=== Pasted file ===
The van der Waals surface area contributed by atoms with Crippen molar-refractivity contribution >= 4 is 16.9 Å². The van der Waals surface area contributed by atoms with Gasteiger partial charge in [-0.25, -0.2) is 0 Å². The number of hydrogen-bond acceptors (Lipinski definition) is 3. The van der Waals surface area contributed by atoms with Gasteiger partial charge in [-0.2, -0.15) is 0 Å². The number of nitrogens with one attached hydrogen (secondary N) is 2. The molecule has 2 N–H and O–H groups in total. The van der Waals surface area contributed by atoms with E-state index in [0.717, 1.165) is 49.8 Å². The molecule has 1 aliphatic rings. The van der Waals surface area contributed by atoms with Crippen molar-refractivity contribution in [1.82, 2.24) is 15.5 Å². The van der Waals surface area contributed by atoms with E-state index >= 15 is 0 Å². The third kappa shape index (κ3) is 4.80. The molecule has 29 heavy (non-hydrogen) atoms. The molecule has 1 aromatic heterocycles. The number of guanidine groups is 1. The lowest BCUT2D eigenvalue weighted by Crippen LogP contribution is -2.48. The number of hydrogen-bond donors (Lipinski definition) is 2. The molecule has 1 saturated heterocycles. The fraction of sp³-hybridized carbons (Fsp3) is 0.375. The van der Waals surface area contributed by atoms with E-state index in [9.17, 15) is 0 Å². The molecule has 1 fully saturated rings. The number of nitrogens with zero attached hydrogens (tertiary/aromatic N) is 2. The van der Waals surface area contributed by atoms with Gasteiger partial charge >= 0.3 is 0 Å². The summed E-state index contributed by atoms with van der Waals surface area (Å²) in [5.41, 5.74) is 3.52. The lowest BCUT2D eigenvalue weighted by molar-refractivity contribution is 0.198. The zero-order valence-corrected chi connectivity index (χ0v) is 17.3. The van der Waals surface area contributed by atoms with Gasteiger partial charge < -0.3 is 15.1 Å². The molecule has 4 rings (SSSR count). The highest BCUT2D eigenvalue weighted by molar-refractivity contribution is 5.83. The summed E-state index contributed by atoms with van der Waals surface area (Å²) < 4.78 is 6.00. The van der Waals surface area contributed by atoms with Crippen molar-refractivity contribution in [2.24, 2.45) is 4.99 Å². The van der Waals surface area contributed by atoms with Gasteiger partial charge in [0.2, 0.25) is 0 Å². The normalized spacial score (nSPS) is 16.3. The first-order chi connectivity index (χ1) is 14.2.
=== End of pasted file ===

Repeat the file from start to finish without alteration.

The van der Waals surface area contributed by atoms with Crippen molar-refractivity contribution >= 4 is 16.9 Å². The van der Waals surface area contributed by atoms with Gasteiger partial charge in [-0.25, -0.2) is 0 Å². The number of hydrogen-bond acceptors (Lipinski definition) is 3. The van der Waals surface area contributed by atoms with Gasteiger partial charge in [-0.2, -0.15) is 0 Å². The number of nitrogens with one attached hydrogen (secondary N) is 2. The molecule has 2 N–H and O–H groups in total. The van der Waals surface area contributed by atoms with E-state index in [0.717, 1.165) is 49.8 Å². The molecule has 1 aliphatic rings. The van der Waals surface area contributed by atoms with Crippen molar-refractivity contribution in [1.82, 2.24) is 15.5 Å². The van der Waals surface area contributed by atoms with E-state index >= 15 is 0 Å². The third kappa shape index (κ3) is 4.80. The molecule has 29 heavy (non-hydrogen) atoms. The molecule has 1 aromatic heterocycles. The number of guanidine groups is 1. The lowest BCUT2D eigenvalue weighted by Crippen LogP contribution is -2.48. The number of hydrogen-bond donors (Lipinski definition) is 2. The molecule has 1 saturated heterocycles. The fraction of sp³-hybridized carbons (Fsp3) is 0.375. The van der Waals surface area contributed by atoms with E-state index in [9.17, 15) is 0 Å². The molecule has 1 fully saturated rings. The number of nitrogens with zero attached hydrogens (tertiary/aromatic N) is 2. The van der Waals surface area contributed by atoms with Gasteiger partial charge >= 0.3 is 0 Å². The summed E-state index contributed by atoms with van der Waals surface area (Å²) in [5.41, 5.74) is 3.52. The lowest BCUT2D eigenvalue weighted by molar-refractivity contribution is 0.198. The zero-order valence-corrected chi connectivity index (χ0v) is 17.3. The van der Waals surface area contributed by atoms with Gasteiger partial charge < -0.3 is 15.1 Å². The molecule has 4 rings (SSSR count). The highest BCUT2D eigenvalue weighted by molar-refractivity contribution is 5.83. The summed E-state index contributed by atoms with van der Waals surface area (Å²) < 4.78 is 6.00. The van der Waals surface area contributed by atoms with Crippen molar-refractivity contribution in [2.24, 2.45) is 4.99 Å². The van der Waals surface area contributed by atoms with Gasteiger partial charge in [0.2, 0.25) is 0 Å². The normalized spacial score (nSPS) is 16.3. The first-order chi connectivity index (χ1) is 14.2.